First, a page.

Following Russia’s invasion of Ukraine, JPMorgan Chase & Co (JPM.N) and Goldman Sachs Group Inc (GS.N) on March 10 announced that they were suspending their Russian businesses, becoming the first major U.S. banks to exit and putting pressure on rivals to follow.
Due to international sanctions against that country, Western financial institutions have found it harder to operate in Russia.
According to Bank of International Settlements (BIS) data, while U.S. banks still have significant exposure, totaling $14.7 billion, European banks appear to be the most highly exposed to Russia.
In an emailed statement, the bank said:
“Goldman Sachs is winding down its business in Russia in compliance with regulatory and licensing requirements.”
On their part, JP Morgan said:
“In compliance with directives by governments around the world, we have been actively unwinding Russian business and have not been pursuing any new business in Russia.”
Current activities are limited and the bank is assisting its global clients to manage Russian-related risk, address and close out pre-existing obligations, act as a custodian to clients and take care of employees.
According to a source familiar with the situation, speaking on condition of anonymity, rather than exiting operations immediately, Goldman will wind them down and any losses would become “immaterial”.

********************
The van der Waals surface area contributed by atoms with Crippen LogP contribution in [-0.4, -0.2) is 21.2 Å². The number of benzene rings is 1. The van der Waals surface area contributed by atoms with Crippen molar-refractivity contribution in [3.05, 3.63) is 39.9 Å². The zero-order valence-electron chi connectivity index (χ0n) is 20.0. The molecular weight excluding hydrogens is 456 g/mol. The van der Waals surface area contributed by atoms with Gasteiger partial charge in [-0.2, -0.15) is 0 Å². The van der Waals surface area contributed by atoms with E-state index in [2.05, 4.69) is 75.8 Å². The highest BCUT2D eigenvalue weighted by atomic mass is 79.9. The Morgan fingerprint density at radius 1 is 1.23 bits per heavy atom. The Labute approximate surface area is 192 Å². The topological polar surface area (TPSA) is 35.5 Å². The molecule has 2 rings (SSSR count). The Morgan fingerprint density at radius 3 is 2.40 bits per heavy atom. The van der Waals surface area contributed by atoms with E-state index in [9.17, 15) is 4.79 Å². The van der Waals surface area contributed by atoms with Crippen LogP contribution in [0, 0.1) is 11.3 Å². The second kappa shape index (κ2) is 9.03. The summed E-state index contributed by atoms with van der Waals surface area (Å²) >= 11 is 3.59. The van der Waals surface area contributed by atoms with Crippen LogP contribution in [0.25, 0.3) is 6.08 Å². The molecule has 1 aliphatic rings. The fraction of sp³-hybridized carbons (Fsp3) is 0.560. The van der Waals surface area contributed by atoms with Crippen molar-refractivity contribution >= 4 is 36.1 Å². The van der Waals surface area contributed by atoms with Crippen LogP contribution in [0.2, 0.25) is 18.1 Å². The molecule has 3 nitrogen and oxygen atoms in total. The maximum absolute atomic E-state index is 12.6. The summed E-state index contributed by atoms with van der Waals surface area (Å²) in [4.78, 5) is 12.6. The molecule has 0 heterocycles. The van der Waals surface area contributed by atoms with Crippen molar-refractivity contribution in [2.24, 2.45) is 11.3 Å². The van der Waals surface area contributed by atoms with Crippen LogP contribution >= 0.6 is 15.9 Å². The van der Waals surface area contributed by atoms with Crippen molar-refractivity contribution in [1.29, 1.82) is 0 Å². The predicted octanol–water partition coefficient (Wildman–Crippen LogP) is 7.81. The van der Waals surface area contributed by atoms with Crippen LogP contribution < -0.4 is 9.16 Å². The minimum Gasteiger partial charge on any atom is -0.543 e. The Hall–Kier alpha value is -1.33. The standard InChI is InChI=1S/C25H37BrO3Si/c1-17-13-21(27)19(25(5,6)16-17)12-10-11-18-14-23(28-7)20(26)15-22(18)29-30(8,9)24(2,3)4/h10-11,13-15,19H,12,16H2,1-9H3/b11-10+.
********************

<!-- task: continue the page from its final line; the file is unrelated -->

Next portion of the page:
Around half of Goldman Sachs employees in Moscow have moved or are moving to Dubai, in the aftermath of Russia’s invasion last month of Ukraine, three sources familiar with the matter said. In Moscow, the bank had around 80 staff members.
The sources said that some of the relocated staff will be involved in the winding down, working with colleagues still in Moscow.
One source said that Goldman’s Russia head is believed to be remaining in Moscow. The bank, in its annual filing, had revealed a credit exposure to Russia of $650 million.
In midday trading on Friday, Goldman Sachs’ shares dropped 2.8% to $325.97. Goldman Sachs had fallen 12.8% this year, up to the close of trading on Wednesday.
Citigroup Inc (C.N), the biggest exposed U.S. bank, is operating its Russian consumer business on a more limited basis while sticking with its previous plans to divest the franchise. The total Russian exposure of Citigroup is nearly $10 billion and in a “severe stress scenario”, its chief financial officer warned, its loss might be half that.
Through recording expenses to build reserves on some assets before the losses are final, Citigroup can spread the pain of any Russian losses over several quarters, according to analyst David Hendler of Viola Risk Advisors.
“It might put pressure on earnings for the next couple of quarters.”
JPMorgan (JPM.N) is among other U.S. banks operating in Russia, and it declined to comment on what its plans were.
In general, Goldman Sachs was seventh in generating investment banking income in Russia in 2021, with Citigroup fifth with $22.8 million, Morgan Stanley fourth with $27.3 million, JPMorgan second with $32.8 million, and Russia’s VTB Capital top. According to Refinitiv data, last year Goldman Sachs generated $19.5 million.
Previously, two people with knowledge of the matter told Reuters, in Europe, Austria’s Raiffeisen Bank International (RBI) is considering leaving Russia.
Experts have said that banks will find it hard to disentangle themselves from the market, however, with the process taking months or even years.